The equation for the frequency is (1/2pi) *(k/m)^0.5. So the inverse would be one whole period. This equation requires some reasoning to derive. Do they want you to memorize these things? And if you use this does it come out to the correct answer?

10. May 30, 2010

### pgardn

The angular speed is related to f by the 1/2pi. A full trip is 2pi radians.

So they took omega, which is referred to the angular speed or frequency, which is equal to the square root of k/m and divided this by 4. This has to be derived though. I guess they expect you to memorize this. And I find it odd that they would just stick a Force in the problem and not give you more information about if that was an average force, the force exerted by the spring on the wall when the car came to a halt or something...

Last edited: May 30, 2010
11. May 30, 2010

### MCATPhys

that makes sense - the time it takes to reach maximum displacement should be 1/4 of the period...

the equation for the period (in the book) is:

(2pi * (m/k)^0.5)1/4

the answer comes to 0.287 seconds

((k/m)^0.5)1.4 = 1.37 seconds

this question is so confusing...

12. May 30, 2010

### pgardn

If possible could you type out the whole question. Getting bits and pieces makes it difficult to decipher. And we also need to know how frequency and angular speed or angular frequency are related. I need to show you this, but if you could give me the whole question it would be easier.

13. May 30, 2010

### pgardn

The angular frequency, that is how many radians one travels in 1 sec is related to how an object moves in a circle. If you look at just the linear part of an object moving in a circle at a constant angular frequency, omega, it mimics how the spring and the mass move in one dimension. So the equation they used was angular frequency = 2pi(1/T). And angular frequency is just equal to sqrt(k/m) this is what they were doing. Your problem would be 1/4 of this because you would theoretically just be making 1/4 of the total trip. The total trip would require that the car/spring would hit the wall, compress bounce back, go past the point where it original made contact, come to a halt, then come back till it reached the original postion just as it the spring makes contact with the wall.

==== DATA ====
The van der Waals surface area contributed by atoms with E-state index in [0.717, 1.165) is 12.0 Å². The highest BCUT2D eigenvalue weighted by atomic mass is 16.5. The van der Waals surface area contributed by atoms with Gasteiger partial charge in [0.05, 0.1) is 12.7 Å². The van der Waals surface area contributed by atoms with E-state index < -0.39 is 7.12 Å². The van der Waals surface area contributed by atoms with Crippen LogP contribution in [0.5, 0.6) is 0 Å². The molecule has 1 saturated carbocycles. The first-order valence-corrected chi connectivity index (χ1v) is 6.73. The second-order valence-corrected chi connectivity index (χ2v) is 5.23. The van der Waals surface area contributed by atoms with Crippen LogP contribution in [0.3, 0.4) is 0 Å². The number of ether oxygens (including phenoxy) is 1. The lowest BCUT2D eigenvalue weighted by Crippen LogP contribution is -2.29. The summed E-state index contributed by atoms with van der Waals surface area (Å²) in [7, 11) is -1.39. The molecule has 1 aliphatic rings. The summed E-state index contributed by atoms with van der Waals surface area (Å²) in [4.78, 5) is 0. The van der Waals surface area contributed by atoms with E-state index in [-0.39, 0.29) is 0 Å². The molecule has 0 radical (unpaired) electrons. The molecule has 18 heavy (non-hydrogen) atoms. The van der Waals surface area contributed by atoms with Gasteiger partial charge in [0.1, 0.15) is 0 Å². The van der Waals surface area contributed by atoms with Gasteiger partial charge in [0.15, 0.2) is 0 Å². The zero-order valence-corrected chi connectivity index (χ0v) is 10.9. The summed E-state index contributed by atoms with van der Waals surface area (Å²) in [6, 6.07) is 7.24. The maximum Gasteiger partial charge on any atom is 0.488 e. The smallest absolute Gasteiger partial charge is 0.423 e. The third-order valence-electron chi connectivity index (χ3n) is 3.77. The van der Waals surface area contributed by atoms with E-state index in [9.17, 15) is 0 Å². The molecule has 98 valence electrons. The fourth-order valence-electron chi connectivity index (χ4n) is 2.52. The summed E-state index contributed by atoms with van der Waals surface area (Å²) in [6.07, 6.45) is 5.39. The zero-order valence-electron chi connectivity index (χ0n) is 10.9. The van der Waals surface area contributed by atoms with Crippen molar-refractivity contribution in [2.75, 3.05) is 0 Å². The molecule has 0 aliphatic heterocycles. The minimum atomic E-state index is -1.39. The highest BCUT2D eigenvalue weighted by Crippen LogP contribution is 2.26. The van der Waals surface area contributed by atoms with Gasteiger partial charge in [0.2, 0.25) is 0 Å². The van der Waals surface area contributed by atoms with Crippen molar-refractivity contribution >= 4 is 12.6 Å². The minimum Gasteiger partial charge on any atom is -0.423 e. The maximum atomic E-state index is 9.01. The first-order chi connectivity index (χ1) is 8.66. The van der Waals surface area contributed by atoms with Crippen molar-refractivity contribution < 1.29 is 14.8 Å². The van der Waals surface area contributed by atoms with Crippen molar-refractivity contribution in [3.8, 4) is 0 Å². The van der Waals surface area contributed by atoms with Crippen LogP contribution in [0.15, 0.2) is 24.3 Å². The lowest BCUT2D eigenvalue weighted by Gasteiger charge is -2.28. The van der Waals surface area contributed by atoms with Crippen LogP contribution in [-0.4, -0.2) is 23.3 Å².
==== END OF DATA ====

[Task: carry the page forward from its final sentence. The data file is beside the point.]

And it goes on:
14. May 30, 2010

### MCATPhys

The question is on page 313, and the question i'm stuck on is number 3.

Last edited by a moderator: May 4, 2017
15. May 30, 2010

### MCATPhys

it's a big a#\$ question

16. May 30, 2010

### MCATPhys

that makes sense... but if angular frequency is the number of radians per second, then if we take one fourth of it.. that gives us the number of radians traveled in 1/4 of a second. i guess i don't understand become are final units will be Hz and not in seconds.

17. May 30, 2010

### pgardn

Ok this problem is completely diff from what I was envisioning based on your first few posts.

But to answer your question above. If an object is in SHM motion you can look at it using an object moving at a constant velocity moving in a circle of radius r. One full trip would around the circle would be 2pi radians or 2pi*r. If it went at a constant speed the object could be given a number that would represent how many radians it moves in each second. This is called omega. Now if you looked at this object traveling that was travening in a cirlce in 1 dimension, it would appear to just go back and forth (oscillate), you could give the maximum displacement to either side of the middle of the circle along a horizontal running right through the middle of the circle, like an x-axis. So it could be a given a frequency just like an object bobbing up and down on a spring. Which is just cylces per second. Well in the case of SHM using the mass moving along a circular path omega would equal 2pi*f.

Now which question were you answering on this car with springs on both sides? because there is a lot of conservation of energy and thermodynamics interwoven it this question. And I had no idea there were two springs and loops. Also, These circles or loops on the cars track have nothing to do with what I was discussing above.

18. May 30, 2010

### MCATPhys

it's the third question...

19. May 30, 2010

### MCATPhys

but why is it wrong to take 1/4 of the period?

20. May 30, 2010

### pgardn

Ok now I can see the problem. Question #3 states, What is the time difference between when the car passes the first circle and the time when it comes to a complete halt on the right wall...?

To begin with, if we assume the car is going 50 m/s at the 50m from the loop, and then goes through the loop and hits the wall and comes to a momentary halt, an then comes back to its orginal spot it has only gone through a half of its trip along the horizontal.

Does this make sense? One step at a time now so we dont get confused.